For the fourth and final post in this series, I’d like to finally post my decision on who should be the Mets starting second baseman. (For whatever this is worth.) I’ve managed to pare down the field from 9 (or 11, depending on your point of view) to a final three. The last three are:
- Daniel Murphy
- Brad Emaus
- Justin Turner
So which of these guys should start the season as the Mets second baseman? Let’s talk first about the guy who probably should *not*.
#3 – Daniel Murphy
Surprised? I love Daniel Murphy as a player. He’s obsessed with hitting, he’s made every opportunity to learn new positions, and he hits left-handed. What’s not to like? Best of all he’s proved that he can be a successful hitter at the major league level. But Murph is still a work in progress at second base, and due to the awful injury he suffered early last year, he’s still acquiring 2B as a position.
Daniel Murphy should without a doubt be the backup 2B, in my eyes. Not only that, he should be the backup for Ike Davis at first, and perhaps even David Wright at third. Every few games, the Mets should give Murph a shot to play second and spell the starter – perhaps based on the lefty-righty matchup (both the remaining contenders are right-handed), and beyond that, he should hit. And if the guy who is the starting 2B can’t cut the mustard either at the plate, or gets injured, Daniel Murphy should be first in line for a shot. But the Mets could really benefit from a Ben Zobrist / Sean Rodriguez-type of super-sub, getting a good left-handed bat into the lineup whenever possible, and letting Daniel Murphy get reps at a couple of positions in the meantime.
So that brings us to our last two candidates: Justin Turner and Brad Emaus. First let’s talk about Turner.
#2 – Justin Turner
Justin Turner is a 27-year old second baseman who came over to the Mets during the 2010 season, and just annihilated AAA pitching. His slash line for the Mets’ affiliate?
And it’s not even that out of the ordinary, as his triple-slash for Baltimore’s AAA affiliate wasn’t too different in 2009. So why am I arguing to keep him OFF the 2011 team? There’s a couple of major reasons: first and foremost is Turner’s defense. It’s not great, by all accounts. He doesn’t have the range of some of the other potential 2B candidates, and seems to be more suited to the hot corner, rather than the pivot. In the end, I honestly think he’d be worthy of a shot to start – if the other guy on the roster didn’t exist. They’re very similar.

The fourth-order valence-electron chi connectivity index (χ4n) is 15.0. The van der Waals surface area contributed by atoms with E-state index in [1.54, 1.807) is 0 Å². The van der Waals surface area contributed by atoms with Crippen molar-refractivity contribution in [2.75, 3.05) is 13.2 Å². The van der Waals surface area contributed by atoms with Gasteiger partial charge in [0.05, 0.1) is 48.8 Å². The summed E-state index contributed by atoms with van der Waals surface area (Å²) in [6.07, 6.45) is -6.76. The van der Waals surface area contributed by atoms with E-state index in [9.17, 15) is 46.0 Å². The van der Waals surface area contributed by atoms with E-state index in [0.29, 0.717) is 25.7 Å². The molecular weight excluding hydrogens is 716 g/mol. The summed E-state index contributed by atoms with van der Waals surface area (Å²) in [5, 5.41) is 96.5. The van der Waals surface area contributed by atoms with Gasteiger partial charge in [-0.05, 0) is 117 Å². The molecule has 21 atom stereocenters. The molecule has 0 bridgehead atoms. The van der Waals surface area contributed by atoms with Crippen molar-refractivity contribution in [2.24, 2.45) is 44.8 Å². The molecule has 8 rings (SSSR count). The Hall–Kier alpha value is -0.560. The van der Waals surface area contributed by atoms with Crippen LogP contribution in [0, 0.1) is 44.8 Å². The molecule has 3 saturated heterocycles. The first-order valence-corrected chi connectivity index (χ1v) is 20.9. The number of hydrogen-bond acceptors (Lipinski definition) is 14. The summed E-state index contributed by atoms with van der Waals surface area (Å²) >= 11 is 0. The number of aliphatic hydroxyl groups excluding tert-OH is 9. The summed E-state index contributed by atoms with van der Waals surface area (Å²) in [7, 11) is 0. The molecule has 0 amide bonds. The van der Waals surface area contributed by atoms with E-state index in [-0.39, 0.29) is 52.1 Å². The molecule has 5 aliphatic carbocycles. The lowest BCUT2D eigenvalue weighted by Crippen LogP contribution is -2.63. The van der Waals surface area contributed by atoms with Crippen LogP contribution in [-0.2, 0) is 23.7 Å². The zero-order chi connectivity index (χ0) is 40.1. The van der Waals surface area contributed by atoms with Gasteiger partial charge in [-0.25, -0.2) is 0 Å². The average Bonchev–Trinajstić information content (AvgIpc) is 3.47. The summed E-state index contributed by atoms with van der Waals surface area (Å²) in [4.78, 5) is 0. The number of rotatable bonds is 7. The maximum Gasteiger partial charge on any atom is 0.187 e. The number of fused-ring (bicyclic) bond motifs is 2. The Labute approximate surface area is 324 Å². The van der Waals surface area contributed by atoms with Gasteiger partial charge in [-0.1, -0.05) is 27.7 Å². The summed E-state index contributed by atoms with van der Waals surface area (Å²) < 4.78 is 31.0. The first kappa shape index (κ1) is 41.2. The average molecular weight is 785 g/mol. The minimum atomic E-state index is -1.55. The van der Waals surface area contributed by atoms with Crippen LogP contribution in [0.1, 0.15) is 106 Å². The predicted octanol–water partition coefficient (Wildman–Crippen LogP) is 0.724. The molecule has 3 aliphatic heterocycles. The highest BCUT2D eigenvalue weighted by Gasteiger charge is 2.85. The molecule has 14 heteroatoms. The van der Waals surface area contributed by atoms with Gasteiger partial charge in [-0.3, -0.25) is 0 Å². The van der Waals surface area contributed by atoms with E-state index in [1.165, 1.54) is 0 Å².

#1 – Brad Emaus
Emaus is extremely similar to Justin Turner: really good hitting numbers in AAA, ability to play third base as well, just enough power to be dangerous. Hits right-handed. But there are a couple of good reasons why Emaus should get the spot over Turner.
- Emaus is about 14 months younger than Turner.
- Emaus is a Rule 5 pick, meaning he needs to be returned to the Blue Jays if he doesn’t remain on the ML roster.
- Emaus is slightly better defensively.
- Emaus has an even better K/BB% than Turner.
- Emaus has a bit better power potential.
As for Turner, the only things that he has going for him over Emaus are an ability to play a little shortstop, and a history of slightly better hitting consistency in AAA. And yes, Emaus’s numbers are probably a little inflated from playing in Las Vegas in AAA, which is notorious for being a good hitters’ park. (Toby Hyde at the Mets Minor League Blog does a great job of breaking down the splits.) The positives for Emaus outweigh the positives for Turner, AND Turner can be stashed in the minors for a little while to give Emaus a chance to play at the major league level.
Given the host of options that the Mets have this year, the best option going forward is playing Brad Emaus at the pivot, and giving him a chance to play. If he does terribly, then there are other options waiting in the wings in Justin Turner and Daniel Murphy who should be able to carry the load. But not only does Emaus probably make the team better than the other options in the short term, if he can manage to live up to some of his potential, we could have a long-term solution at the pivot for a few years to come.
(Or at least until Reese Havens is ready.)